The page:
Mahmoud Abbas took a bit of the pressure off of Benjamin Netanyahu in the Israeli prime minister’s speech to the United Nation’s General Assembly on Monday. As least some of those who had hoped Netanyahu would make a bold gesture toward renewed peace negotiations understood that after the Palestinian president’s slanderous accusations against Israel in his own UN speech last Friday, Abbas was making the case for Jerusalem’s reluctance to proceed along the same old, unsuccessful path toward reconciliation with the Palestinian Authority.
Jewish life is dependent on accurate weights and measures. We have minimum and maximum sizes that determine the height of a sukkah, the appropriate amount of matzah to constitute the mitzvah and the length of a Shabbat enclosure that ensures it’s kosher. We believe that articulating and being honest about weights and measures helps us have a life that is more rewarding and satisfying because it is quantifiable and, we hope, more honest. This is straight from Deuteronomy: “You must have accurate and honest weights and measures, so that you may live long in the land the Lord your God is giving you” (25:15).
Why is the confessional on Yom Kippur in the plural? There are many answers to this question, because on some level it seems inappropriate to take upon ourselves sins we have not committed. Why should admit to things of which we are guiltless?
In a new book, Washington Post columnist Richard Cohen asks if Israel is good for the Jews?
Editor and Publisher
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Illustrating his assertion that Israel “is a tough sell” because of its policies toward the Palestinians and its negative image internationally, longtime Washington Post columnist Richard Cohen, 73, observed the other day, “You couldn’t get Paul Newman to play [an Israeli war hero] in ‘Exodus’ today, people would laugh at it. It’s a pity.”
What is the purpose for which the Jewish people have been placed in the world? The answer is to be found within the Massif of Rosh HaShanah: the three blessings of Malchuyot (kingship), Zichronot (remembrances) and Shofarot (the essence of the shofar), each punctuated by the sounds of the shofar; each containing the essence of our faith.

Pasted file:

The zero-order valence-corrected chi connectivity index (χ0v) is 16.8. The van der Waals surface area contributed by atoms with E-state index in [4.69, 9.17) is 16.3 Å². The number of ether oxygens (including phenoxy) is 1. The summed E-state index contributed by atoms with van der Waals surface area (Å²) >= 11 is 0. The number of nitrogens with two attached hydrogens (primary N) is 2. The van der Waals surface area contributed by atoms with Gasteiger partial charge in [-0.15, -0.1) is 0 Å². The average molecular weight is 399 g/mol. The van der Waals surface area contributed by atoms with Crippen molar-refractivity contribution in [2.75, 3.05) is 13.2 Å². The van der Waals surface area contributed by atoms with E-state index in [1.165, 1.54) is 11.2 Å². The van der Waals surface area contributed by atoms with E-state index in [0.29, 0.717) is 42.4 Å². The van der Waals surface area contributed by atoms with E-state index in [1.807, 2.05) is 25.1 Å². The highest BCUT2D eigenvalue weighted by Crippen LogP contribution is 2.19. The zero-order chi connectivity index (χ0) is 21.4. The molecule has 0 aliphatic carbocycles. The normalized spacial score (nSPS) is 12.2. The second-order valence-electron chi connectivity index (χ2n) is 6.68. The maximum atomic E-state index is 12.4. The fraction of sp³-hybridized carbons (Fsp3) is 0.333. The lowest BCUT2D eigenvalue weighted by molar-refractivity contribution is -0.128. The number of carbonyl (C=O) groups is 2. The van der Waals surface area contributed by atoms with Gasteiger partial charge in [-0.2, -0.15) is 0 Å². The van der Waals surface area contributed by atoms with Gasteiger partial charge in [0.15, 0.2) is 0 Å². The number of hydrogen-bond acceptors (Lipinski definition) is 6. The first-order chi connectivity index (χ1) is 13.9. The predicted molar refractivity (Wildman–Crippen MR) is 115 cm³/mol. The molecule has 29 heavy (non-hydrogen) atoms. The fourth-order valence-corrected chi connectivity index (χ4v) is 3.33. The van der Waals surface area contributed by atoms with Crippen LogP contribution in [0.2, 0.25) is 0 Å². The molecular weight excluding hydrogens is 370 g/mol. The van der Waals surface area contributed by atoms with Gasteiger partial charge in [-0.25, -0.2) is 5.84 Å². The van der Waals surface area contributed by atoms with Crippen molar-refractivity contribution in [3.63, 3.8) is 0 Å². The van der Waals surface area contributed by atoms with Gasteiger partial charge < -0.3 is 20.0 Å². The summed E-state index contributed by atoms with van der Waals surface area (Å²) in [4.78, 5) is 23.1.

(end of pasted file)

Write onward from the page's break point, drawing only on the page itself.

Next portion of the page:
With Arab-Jewish tensions running high in wake of Gaza war, a fresh attempt to downgrade status of Arabic.
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We all want to draw a line under this summer of upheaval in Israel, and it is easy to get the impression that the country is now back to “normal.” But the reality on the ground doesn’t match this assessment.
Ten years ago, my children, Ellen and Stephen, and their spouses, Andrew Hauptman and Claudine Blondin Bronfman, gave me the most unbelievable gift. They founded and endowed The Charles Bronfman Prize, which annually recognizes a humanitarian under the age of 50 who is changing the world, guided and informed by their Jewish values.
Becoming a family caregiver can mean a gradual assumption of responsibilities, punctuated by episodes of acute illness, falls, lapses in judgment or other warning signs. Or it can be, as in my case, a catastrophic event that changes everything from Day One. My first Day One began at 8:18 a.m. on Jan. 15, 1990, when my late husband Howard and I were in an automobile accident that left him severely brain-injured and quadriplegic. I walked away with no physical injuries; the psychic shock came later.
Times of crisis can push societies to their extremes, inspiring solidarity, courage and compassion on the one hand, and straining capacities for resilience and tolerance on the other. Nowhere is this more pronounced than in Israel, where the conflict with Hamas galvanized a powerful sense of national community and, at the same time, increased tensions and acts of incitement between the country’s own Arab and Jewish citizens, deepening societal divisions.